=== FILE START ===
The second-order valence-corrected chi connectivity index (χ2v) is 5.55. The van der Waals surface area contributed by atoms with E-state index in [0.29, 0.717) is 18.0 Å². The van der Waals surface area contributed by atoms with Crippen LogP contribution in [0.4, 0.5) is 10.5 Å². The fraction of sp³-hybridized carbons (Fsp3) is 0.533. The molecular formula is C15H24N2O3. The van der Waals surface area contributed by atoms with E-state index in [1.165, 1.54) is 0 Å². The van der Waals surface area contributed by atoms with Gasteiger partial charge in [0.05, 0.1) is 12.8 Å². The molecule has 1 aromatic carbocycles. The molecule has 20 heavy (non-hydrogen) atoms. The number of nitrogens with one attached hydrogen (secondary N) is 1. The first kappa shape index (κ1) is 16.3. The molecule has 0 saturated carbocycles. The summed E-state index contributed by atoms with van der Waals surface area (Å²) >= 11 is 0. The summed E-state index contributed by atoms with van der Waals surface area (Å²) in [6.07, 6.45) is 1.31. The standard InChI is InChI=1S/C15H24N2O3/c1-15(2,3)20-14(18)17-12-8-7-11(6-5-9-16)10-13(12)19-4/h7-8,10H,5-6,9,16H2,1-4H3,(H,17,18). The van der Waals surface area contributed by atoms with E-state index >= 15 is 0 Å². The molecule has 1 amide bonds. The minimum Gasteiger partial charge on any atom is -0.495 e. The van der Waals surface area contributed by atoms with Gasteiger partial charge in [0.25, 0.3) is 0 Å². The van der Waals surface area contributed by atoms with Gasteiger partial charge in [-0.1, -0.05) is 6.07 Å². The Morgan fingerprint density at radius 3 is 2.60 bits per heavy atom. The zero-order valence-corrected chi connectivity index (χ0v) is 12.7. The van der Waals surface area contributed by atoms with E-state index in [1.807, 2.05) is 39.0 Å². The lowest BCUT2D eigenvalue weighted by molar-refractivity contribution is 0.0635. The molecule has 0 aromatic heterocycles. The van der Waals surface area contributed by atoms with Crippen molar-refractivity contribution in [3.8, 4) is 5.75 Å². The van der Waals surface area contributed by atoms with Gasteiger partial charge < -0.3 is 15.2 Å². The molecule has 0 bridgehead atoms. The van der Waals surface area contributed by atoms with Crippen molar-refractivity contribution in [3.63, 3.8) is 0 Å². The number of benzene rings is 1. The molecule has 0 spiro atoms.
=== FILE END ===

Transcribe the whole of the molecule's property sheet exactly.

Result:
The second-order valence-corrected chi connectivity index (χ2v) is 5.55. The van der Waals surface area contributed by atoms with E-state index in [0.29, 0.717) is 18.0 Å². The van der Waals surface area contributed by atoms with Crippen LogP contribution in [0.4, 0.5) is 10.5 Å². The fraction of sp³-hybridized carbons (Fsp3) is 0.533. The molecular formula is C15H24N2O3. The van der Waals surface area contributed by atoms with E-state index in [1.165, 1.54) is 0 Å². The van der Waals surface area contributed by atoms with Gasteiger partial charge in [0.05, 0.1) is 12.8 Å². The molecule has 1 aromatic carbocycles. The molecule has 20 heavy (non-hydrogen) atoms. The number of nitrogens with one attached hydrogen (secondary N) is 1. The first kappa shape index (κ1) is 16.3. The molecule has 0 saturated carbocycles. The summed E-state index contributed by atoms with van der Waals surface area (Å²) >= 11 is 0. The summed E-state index contributed by atoms with van der Waals surface area (Å²) in [6.07, 6.45) is 1.31. The standard InChI is InChI=1S/C15H24N2O3/c1-15(2,3)20-14(18)17-12-8-7-11(6-5-9-16)10-13(12)19-4/h7-8,10H,5-6,9,16H2,1-4H3,(H,17,18). The van der Waals surface area contributed by atoms with E-state index >= 15 is 0 Å². The molecule has 1 amide bonds. The minimum Gasteiger partial charge on any atom is -0.495 e. The van der Waals surface area contributed by atoms with Gasteiger partial charge in [0.25, 0.3) is 0 Å². The van der Waals surface area contributed by atoms with Gasteiger partial charge in [-0.1, -0.05) is 6.07 Å². The Morgan fingerprint density at radius 3 is 2.60 bits per heavy atom. The zero-order valence-corrected chi connectivity index (χ0v) is 12.7. The van der Waals surface area contributed by atoms with E-state index in [1.807, 2.05) is 39.0 Å². The lowest BCUT2D eigenvalue weighted by molar-refractivity contribution is 0.0635. The molecule has 0 aromatic heterocycles. The van der Waals surface area contributed by atoms with Crippen molar-refractivity contribution in [3.8, 4) is 5.75 Å². The van der Waals surface area contributed by atoms with Gasteiger partial charge < -0.3 is 15.2 Å². The molecule has 0 bridgehead atoms. The van der Waals surface area contributed by atoms with Crippen molar-refractivity contribution in [3.63, 3.8) is 0 Å². The number of benzene rings is 1. The molecule has 0 spiro atoms.